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NCJ Number: 221583 Find in a Library
Title: Sex and the Self: The Impact of Early Sexual Onset on the Self-Concept and Subsequent Risky Behavior of African American Adolescents
Journal: Journal of Early Adolescence  Volume:28  Issue:1  Dated:February 2008  Pages:70-91
Author(s): Amy E. Houlihan; Frederick X. Gibbons; Meg Gerrard; Hsiu-Chen Yeh; Rachel A. Reimer; Velma M. Murray
Date Published: February 2008
Page Count: 22
Type: Report (Study/Research)
Format: Article
Language: English
Country: United States of America
Annotation: The present study investigated changes in African-American adolescents’ health cognitions, self-concept, and misbehavior following the onset of sexual activity.
Abstract: Findings indicate that sexual debut was related to increases in adolescents’ self-concepts and risk-cognitions, both of which predicated risky sexual behavior. Early sexual onset was associated with an increase in sex prototype favorability, for all adolescents, and the increase in self-concept for the boys. The current analysis found evidence of reciprocal relations between prototypes and risk behaviors. Favorable prototypes predicted early sexual onset (onset within the next 2 years), which was associated with risky sexual behavior 3 years later. Positive effect of sexual onset of African-American adolescents’ self-concepts were revealed, as those who became sexually active showed a greater increase in self-concept than those adolescents who abstained. The effect was found despite the high stability of self-concept over time, and the effect was significantly stronger for boys than for girls. Furthermore, self-concept was related to later risky sexual behavior and consequences associated with risky sexual behavior. Thus it appears that some African-American adolescents view themselves more positively after the initiation of early sex. Post cross-sectional research has shown that self-esteem is positively related to sexual behavior for early adolescents, but is not related to sexual behavior among middle and late adolescence. Data did not suggest that low self-concept adolescents initiate sexual behavior to boost their self-concept. In fact, there was no relation between pre-debuted in self-concept and debut. The data suggest that adolescents with typical levels of self-concept experience an increase in self-concept after sexual onset. It is possible that other events or changes in adolescents’ lives that coincided with the timing of sexual onset may explain the observed increase in self-concept. The sample consisted of 733 African-American boys (328) and girls (405) from Iowa and Georgia. Tables, figure, note, references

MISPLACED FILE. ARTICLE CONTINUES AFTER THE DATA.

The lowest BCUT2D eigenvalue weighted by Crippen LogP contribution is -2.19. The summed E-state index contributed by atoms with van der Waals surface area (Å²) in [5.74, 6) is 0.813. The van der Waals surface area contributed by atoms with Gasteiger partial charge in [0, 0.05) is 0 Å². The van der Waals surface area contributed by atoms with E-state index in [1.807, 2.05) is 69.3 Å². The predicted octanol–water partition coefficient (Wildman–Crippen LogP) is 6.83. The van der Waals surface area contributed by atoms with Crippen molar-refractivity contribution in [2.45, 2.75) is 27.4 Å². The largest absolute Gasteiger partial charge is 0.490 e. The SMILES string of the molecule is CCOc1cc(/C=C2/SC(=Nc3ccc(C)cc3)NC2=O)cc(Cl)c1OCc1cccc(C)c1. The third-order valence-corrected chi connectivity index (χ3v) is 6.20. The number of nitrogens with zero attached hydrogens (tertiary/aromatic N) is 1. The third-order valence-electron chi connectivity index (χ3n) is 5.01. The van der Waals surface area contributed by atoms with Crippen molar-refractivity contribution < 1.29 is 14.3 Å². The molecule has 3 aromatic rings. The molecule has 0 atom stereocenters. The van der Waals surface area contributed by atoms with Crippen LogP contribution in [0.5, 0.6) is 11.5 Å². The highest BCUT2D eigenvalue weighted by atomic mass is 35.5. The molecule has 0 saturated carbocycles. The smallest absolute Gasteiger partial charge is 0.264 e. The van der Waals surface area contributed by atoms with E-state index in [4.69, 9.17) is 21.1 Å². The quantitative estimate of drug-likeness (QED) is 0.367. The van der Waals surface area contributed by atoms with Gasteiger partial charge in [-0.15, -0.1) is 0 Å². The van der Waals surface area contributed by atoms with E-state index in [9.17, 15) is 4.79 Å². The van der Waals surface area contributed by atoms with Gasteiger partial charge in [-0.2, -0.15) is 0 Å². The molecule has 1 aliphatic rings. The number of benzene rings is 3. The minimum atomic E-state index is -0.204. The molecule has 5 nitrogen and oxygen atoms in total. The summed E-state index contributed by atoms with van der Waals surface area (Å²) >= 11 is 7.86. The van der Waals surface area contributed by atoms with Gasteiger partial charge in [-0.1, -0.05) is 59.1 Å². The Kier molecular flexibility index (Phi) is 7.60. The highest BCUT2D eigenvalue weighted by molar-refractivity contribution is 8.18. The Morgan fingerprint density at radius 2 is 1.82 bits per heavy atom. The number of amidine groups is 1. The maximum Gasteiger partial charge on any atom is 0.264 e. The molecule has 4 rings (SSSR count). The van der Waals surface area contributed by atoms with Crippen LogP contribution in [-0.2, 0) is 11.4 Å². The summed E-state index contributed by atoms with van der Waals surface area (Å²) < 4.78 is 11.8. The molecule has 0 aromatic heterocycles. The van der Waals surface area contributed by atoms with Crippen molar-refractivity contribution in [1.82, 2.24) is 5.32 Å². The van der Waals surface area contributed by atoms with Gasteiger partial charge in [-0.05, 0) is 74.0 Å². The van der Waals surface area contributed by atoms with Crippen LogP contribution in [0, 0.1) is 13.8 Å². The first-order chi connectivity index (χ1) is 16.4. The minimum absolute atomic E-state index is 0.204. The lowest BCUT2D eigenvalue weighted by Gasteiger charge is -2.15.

Main Term(s): Black/African Americans; Psychosexual behavior; Self concept; Social psychology
Index Term(s): Behavior patterns; Behavioral and Social Sciences; Georgia (USA); Group behavior; Individual behavior; Iowa; Nonviolent behavior; Risk taking behavior; Sexual behavior
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